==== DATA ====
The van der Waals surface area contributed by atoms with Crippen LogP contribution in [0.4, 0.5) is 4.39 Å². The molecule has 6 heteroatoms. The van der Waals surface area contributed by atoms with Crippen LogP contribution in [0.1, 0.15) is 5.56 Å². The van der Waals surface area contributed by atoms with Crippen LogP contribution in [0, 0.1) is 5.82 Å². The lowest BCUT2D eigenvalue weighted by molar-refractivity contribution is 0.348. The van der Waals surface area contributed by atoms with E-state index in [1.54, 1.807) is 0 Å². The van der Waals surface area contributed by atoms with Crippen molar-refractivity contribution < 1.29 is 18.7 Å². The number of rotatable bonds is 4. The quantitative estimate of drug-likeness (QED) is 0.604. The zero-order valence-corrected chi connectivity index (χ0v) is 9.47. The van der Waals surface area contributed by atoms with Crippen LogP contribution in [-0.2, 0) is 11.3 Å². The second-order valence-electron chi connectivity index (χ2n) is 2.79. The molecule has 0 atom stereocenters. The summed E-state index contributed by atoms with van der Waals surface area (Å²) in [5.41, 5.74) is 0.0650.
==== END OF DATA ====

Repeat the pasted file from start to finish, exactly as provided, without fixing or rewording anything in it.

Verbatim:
The van der Waals surface area contributed by atoms with Crippen LogP contribution in [0.4, 0.5) is 4.39 Å². The molecule has 6 heteroatoms. The van der Waals surface area contributed by atoms with Crippen LogP contribution in [0.1, 0.15) is 5.56 Å². The van der Waals surface area contributed by atoms with Crippen LogP contribution in [0, 0.1) is 5.82 Å². The lowest BCUT2D eigenvalue weighted by molar-refractivity contribution is 0.348. The van der Waals surface area contributed by atoms with E-state index in [1.54, 1.807) is 0 Å². The van der Waals surface area contributed by atoms with Crippen molar-refractivity contribution < 1.29 is 18.7 Å². The number of rotatable bonds is 4. The quantitative estimate of drug-likeness (QED) is 0.604. The zero-order valence-corrected chi connectivity index (χ0v) is 9.47. The van der Waals surface area contributed by atoms with Crippen LogP contribution in [-0.2, 0) is 11.3 Å². The second-order valence-electron chi connectivity index (χ2n) is 2.79. The molecule has 0 atom stereocenters. The summed E-state index contributed by atoms with van der Waals surface area (Å²) in [5.41, 5.74) is 0.0650.